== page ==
“Hope is not a strategy.”
This was one of my Coach’s favorite things to say. To preface- my Coach probably has a very high-functioning form of OCD. Her attention to detail and her perfectionism are both scary and impressive.
She did more thorough scouting reports (I kid you not, our average scouting report was 4 pages, had full season stats, recent results, and diagrams of all of the other team’s plays. I thought this was normal until a friend at another school told me her coach gives them a half sheet of paper with bullet points), watched more video, and dedicated more practice time to scouting/game prep than any other coach in our league, and probably all of Division III for that matter. Although we all appreciated her hard work, by the 5th time we were watching the same game clip of our next opponent, Coach usually found herself met with a room-full of glazed eyes and nodding heads.
At this point, she would usually get up on her soapbox and preach to us the importance of preparation. Along with the usual cliches like “failing to prepare is preparing to fail,” she always always always reiterated “hope is not a strategy” somewhere in her sermon. In fact, she said it enough that even though I only paid attention 75 (okay… 50) percent of the time, I still got the message.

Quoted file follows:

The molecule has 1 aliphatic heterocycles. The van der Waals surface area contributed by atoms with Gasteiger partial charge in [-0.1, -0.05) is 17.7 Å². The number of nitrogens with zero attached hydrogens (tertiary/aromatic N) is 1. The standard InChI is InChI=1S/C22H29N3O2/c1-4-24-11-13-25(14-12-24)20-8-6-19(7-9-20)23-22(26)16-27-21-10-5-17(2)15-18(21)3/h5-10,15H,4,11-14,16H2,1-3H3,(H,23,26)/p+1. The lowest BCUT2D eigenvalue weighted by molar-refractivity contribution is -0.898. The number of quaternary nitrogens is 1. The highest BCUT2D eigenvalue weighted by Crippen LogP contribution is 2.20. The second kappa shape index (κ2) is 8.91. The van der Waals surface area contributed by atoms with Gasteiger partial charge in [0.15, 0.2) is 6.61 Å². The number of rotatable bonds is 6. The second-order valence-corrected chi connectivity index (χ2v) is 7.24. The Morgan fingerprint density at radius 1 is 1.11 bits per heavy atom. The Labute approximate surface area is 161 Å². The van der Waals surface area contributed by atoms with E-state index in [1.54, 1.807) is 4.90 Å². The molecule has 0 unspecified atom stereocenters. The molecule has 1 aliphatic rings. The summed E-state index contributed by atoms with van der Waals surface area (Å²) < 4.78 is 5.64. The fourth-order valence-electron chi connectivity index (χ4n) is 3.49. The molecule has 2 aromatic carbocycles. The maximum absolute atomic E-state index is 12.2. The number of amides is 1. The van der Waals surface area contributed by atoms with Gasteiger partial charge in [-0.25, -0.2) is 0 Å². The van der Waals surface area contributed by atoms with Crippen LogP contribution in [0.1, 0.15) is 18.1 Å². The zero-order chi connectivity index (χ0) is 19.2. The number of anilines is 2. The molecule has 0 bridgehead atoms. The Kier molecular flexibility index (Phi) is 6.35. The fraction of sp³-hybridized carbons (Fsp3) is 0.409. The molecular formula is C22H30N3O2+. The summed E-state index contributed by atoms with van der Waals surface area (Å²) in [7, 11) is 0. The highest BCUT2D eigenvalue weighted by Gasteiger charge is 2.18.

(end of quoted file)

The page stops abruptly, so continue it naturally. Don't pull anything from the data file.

I was sitting in a CS session the other day (Note: for the non-TFA people reading this- and by that I mean you mom and dad- CS sessions are essentially professional development mini-lessons) discussing the importance of practice (Practice? Y’all talkin’ about practice?) when it hit me that annoying little phrase was super applicable to teaching.
So, apologies to President Obama, but I gotta agree with Coach on this one: hope is not a strategy.
It is not enough to hope the achievement gap will close. We as a nation have to take action, in the classroom and in the legislatures.
It is not enough to hope my kids will understand my instructions. I have to be mind-numbingly explicit.
It is not enough to hope my kids will improve. I have to push them.
It is not enough to hope I will improve as a teacher. In kool-aid speak, I have to continually increase effectiveness.
And, last but not least, it is not enough to hope people will read this post. I have to post it to twitter.